A Guide to the Woman's Commonwealth Archive, 1760-1991
The Woman’s Commonwealth originated in Belton, Texas, in the 1860s, as the Belton Woman’s Commonwealth, a commune founded on the principles of religious perfectionism, celibacy, and Wesleyan sanctificationism. The Commonwealth was primarily composed of middle-class Protestant women. Martha McWhirter, who founded a Methodist woman’s study and prayer group, had a religious vision and proclaimed that she was sanctified and encouraged other women to seek divine revelations. Many of these women had to deal with controlling husbands prone to drinking and physical abuse. McWhirter counseled these women to complete their domestic duties, but to limit social and sexual interactions with their unsanctified husbands. Eventually an alternative communal life developed, which involved women living apart from their husbands and making a living by selling eggs and dairy products, doing laundry, working as domestic servants, and running a boarding house/hotel. The Commonwealth’s membership averaged around thirty people, mostly women and their children.
The Belton Woman’s Commonwealth became administratively and financially independent by the early 1880s. Though initially the Belton community blamed Martha McWhirter for various separations and divorces, the Woman’s Commonwealth became more popular and accepted during the next two decades. In 1899 the women retired from their various business ventures in Belton, and purchased lands in Washington D. C. and Maryland. They incorporated in 1902 as the Woman’s Commonwealth of Washington. When Martha McWhirter died in 1904, Fannie Holtzclaw became the Commonwealth’s leader. The Woman’s Commonwealth endured until 1983 when their last member passed away.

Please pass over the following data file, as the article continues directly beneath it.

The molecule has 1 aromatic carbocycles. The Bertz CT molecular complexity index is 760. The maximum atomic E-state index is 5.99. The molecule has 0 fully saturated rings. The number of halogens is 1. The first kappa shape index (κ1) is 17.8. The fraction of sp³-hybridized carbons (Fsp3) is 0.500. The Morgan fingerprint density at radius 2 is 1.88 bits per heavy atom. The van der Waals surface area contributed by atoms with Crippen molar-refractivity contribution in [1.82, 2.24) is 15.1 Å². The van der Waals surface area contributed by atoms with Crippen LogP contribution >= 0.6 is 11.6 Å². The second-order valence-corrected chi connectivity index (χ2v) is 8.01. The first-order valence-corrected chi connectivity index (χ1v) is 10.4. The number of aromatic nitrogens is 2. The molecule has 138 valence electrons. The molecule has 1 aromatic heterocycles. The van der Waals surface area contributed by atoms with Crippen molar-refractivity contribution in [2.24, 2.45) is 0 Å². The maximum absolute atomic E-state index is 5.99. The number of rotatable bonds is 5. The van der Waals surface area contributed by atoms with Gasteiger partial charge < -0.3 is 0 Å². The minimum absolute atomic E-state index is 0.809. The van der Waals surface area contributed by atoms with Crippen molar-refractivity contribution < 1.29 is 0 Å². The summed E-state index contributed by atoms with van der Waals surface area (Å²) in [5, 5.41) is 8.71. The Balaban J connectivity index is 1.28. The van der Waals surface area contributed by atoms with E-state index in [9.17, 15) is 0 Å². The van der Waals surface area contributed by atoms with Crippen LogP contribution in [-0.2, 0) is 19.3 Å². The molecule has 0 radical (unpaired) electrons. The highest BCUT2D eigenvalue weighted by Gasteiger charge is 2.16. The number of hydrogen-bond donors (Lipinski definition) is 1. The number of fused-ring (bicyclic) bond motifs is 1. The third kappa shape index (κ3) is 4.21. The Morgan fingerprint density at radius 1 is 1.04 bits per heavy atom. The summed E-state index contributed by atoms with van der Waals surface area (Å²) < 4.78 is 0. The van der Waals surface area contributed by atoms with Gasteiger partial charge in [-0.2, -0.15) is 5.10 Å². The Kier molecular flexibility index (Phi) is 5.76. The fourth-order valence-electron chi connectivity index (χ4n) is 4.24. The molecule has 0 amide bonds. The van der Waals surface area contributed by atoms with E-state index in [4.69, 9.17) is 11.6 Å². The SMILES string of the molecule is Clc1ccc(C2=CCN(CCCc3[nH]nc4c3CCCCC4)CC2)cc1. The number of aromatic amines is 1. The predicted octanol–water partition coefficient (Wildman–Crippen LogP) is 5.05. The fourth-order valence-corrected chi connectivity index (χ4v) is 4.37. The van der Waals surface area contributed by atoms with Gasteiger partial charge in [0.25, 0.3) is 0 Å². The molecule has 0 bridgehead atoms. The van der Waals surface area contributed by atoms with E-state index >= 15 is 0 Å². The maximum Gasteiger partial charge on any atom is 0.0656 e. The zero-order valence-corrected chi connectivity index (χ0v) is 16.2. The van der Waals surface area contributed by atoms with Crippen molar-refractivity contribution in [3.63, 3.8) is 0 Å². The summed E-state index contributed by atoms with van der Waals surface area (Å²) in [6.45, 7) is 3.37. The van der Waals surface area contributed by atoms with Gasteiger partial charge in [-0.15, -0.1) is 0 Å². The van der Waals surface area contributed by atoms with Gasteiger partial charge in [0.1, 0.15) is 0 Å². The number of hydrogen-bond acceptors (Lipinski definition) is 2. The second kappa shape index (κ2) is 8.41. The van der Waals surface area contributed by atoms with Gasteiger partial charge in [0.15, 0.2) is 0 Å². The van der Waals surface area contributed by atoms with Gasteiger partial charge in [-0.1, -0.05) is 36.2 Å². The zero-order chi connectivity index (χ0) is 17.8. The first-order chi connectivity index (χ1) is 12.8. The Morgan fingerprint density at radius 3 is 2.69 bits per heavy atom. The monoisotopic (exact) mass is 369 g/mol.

Source: Handbook of Texas Online, s.v. "Belton Woman’s Commonwealth," http://www.tshaonline.org/handbook/online/articles/BB/vib1.html (accessed May 19, 2010).
Correspondence, ledgers, photographs, journals, company records, newspaper clippings, membership lists, account books, legal documents, financial records, greeting cards, and miscellaneous printed material compose the Woman’s Commonwealth Archive (1760-1991), which documents the history, development, membership, and activities of the Woman’s Commonwealth during its years in Belton, Texas, and Washington, D.C. (ca. 1860s-1920s). Furthermore, the archive pertains to the Commonwealth’s founder and first president Martha McWhirter. The collection primarily consists of correspondence and records, dealing with the Commonwealth’s economic situation and legal issues. Additionally, the collection contains Martha McWhirter’s correspondence and a small amount of unidentified tintypes and photographs.
The collection is open for research use.
Copyright restrictions apply. Some literary rights are restricted.
Woman's Commonwealth Archive, 1760-1991, Dolph Briscoe Center for American History, The University of Texas at Austin.
Basic processing and cataloging of this collection was supported with funds from the National Historical Publications and Records Commission (NHPRC) for the Briscoe Center’s "History Revealed: Bringing Collections to Light" project, 2009-2011.
Detailed Description of the Papers